FIG. 1 is a schematic of a flat flex cable (FFC) 100 is shown in a perspective view. At one end of FFC 110 are spring contacts 102 and at the other end are a second set of spring contacts 104 disposed on the opposite side of FFC 110 to spring contacts 102. The spring contacts 102, 104 are connected by electrical traces 106 embedded within FFC 100. The location of the spring contacts 102 and 104 may change as the design parameters require. Spring contacts 102 and 104 may be on the same or opposite side of FFC 110. Or, the spring contacts 102 and 104 may be placed at intervals along the length of FFC 110. The process for making the spring contacts 102 and 104 are disclosed and claimed in a co-pending patent application filed on ______ April, 2006, entitled A SYSTEM FOR CONNECTING A CAMERA MODULE, OR LIKE DEVICE, USING FLAT FLEX CABLES, by the same inventors and assigned to Neoconix, Inc.

Still referring to FIG. 1 FFC 110 electrical traces 106 are insulated over the length of FFC 110. The electrical traces 106 are then connected to spring contacts 102 and 104 by the process of forming by applying a sheet of conductive material such as BeCu to the area where the traces 106 terminate, placing a mask on the conductive sheet thereby defining the shape of spring contacts 102, 104 and locating the mask on an end of a trace 106, etching the mask to leave the three dimensional spring contact 102, 104 shape and singulate each spring contact 102, 104 to electrically isolate it from the others. The singulation process may include mechanical and chemical etching. The spring contacts 102 and 104 may be attached to traces 106 by metallurgical plating or conductive adhesion such as a silver filled adhesive to form a mechanical and electrical bond.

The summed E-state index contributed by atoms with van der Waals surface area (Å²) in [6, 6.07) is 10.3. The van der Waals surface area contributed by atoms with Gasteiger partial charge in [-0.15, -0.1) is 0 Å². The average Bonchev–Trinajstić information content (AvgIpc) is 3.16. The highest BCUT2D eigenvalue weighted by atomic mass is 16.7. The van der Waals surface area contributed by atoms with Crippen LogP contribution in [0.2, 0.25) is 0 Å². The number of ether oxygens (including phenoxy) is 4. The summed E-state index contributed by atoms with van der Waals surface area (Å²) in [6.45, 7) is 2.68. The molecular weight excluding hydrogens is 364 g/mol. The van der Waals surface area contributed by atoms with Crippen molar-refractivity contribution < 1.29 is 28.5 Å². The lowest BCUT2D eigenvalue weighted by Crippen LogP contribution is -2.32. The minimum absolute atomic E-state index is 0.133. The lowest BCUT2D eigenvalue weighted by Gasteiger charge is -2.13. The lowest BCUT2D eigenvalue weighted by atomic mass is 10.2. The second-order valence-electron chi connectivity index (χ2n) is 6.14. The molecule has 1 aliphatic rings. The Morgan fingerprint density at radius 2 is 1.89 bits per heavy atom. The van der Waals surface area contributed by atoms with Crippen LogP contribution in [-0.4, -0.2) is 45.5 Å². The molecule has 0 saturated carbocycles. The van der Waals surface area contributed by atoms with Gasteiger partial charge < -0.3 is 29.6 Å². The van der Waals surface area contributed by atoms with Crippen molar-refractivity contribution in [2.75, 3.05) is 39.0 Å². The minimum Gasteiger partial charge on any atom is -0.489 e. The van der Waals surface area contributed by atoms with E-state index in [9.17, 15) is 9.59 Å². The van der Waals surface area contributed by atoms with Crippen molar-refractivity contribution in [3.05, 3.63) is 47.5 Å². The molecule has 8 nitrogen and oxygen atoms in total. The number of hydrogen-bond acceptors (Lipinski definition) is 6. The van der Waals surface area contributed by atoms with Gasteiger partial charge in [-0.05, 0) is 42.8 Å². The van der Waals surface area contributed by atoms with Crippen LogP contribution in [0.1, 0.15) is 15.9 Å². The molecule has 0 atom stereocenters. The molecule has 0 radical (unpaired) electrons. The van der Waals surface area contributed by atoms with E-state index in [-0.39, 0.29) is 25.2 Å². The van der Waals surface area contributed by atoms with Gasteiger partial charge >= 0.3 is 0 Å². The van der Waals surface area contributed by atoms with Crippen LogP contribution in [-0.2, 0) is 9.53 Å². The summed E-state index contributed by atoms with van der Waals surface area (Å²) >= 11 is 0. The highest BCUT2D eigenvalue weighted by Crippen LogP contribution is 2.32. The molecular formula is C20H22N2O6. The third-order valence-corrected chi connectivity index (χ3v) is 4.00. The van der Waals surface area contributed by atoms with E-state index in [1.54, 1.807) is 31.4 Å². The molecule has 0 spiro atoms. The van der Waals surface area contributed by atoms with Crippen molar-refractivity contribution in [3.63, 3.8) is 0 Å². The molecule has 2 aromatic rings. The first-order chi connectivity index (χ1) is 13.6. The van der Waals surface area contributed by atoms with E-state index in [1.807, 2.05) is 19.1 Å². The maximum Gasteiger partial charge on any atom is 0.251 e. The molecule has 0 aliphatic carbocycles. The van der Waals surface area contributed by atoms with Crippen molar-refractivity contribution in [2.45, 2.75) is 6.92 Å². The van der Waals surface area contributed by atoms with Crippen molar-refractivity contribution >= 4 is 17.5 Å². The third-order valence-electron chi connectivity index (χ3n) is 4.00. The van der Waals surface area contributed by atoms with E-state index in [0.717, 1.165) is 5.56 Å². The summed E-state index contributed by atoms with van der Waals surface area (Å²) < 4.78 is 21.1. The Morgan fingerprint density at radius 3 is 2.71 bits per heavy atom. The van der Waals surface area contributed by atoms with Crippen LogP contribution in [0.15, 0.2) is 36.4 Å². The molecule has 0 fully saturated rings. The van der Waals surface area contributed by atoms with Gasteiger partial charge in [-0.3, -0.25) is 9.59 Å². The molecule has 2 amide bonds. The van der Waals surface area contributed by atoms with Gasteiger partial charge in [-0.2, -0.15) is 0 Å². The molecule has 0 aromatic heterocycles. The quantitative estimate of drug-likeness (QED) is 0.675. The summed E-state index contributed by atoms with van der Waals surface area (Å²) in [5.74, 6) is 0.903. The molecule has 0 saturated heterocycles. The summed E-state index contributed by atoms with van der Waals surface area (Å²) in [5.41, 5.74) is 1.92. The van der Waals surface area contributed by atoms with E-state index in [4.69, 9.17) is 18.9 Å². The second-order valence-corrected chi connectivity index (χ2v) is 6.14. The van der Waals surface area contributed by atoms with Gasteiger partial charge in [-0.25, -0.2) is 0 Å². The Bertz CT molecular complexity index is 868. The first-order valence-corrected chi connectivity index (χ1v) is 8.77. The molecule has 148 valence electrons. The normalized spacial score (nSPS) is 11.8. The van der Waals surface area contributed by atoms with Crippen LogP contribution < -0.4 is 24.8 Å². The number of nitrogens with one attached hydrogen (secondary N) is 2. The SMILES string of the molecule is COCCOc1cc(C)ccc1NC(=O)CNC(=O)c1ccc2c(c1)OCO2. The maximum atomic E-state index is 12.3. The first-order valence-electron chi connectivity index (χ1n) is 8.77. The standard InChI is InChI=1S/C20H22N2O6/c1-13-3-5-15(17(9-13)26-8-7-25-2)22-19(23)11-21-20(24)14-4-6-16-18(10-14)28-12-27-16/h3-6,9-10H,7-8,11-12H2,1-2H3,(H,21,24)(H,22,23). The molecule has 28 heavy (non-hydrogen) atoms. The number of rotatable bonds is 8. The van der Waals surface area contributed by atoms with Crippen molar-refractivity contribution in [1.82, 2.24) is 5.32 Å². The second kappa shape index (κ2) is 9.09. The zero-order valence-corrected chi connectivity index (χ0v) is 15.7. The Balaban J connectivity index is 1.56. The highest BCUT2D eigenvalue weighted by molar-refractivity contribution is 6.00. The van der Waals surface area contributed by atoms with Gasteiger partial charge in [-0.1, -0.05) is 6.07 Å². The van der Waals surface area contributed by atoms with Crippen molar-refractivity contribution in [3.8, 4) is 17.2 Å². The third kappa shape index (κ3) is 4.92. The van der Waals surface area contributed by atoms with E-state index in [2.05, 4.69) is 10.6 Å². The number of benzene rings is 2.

Referring to FIG. 2 at one end of the FFC 110 spring contacts 102 are aligned with electrical contacts (not shown) on camera module 110 as used in cell phones. A camera module clamp 108 engages spring contacts 102 on FFC 110 with the electrical contacts on the underside of camera module 110 resulting in a mechanical compression of the electrical contacts to complete an electrical connection. Clamp 108 is shown as a snap clamp. Any suitable clamping mechanisms may be used. An alternative approach is to attach a permanent cap to secure spring contacts 102 to camera module 110.

At an opposite end of FFC 110 spring contacts 104 are aligned to insert into a clamp 112 that may be solder mounted on a PCB (not shown) or similar electronic device. In this configuration, spring contacts 104 are on the opposite surface of FFC 110 to that of spring contacts 102. Clamp 112 may be attached to a PCB by any type of attachment method. Spring contacts 104 are clamped into electrical contact with electrical contacts on the PCB.

Referring to FIG. 3, electrical contacts 114 are shown on camera module 110 that are aligned with spring contacts 102 that when engaged by camera modules clamp 108 make electrical contact and secure FFC 110 at one end.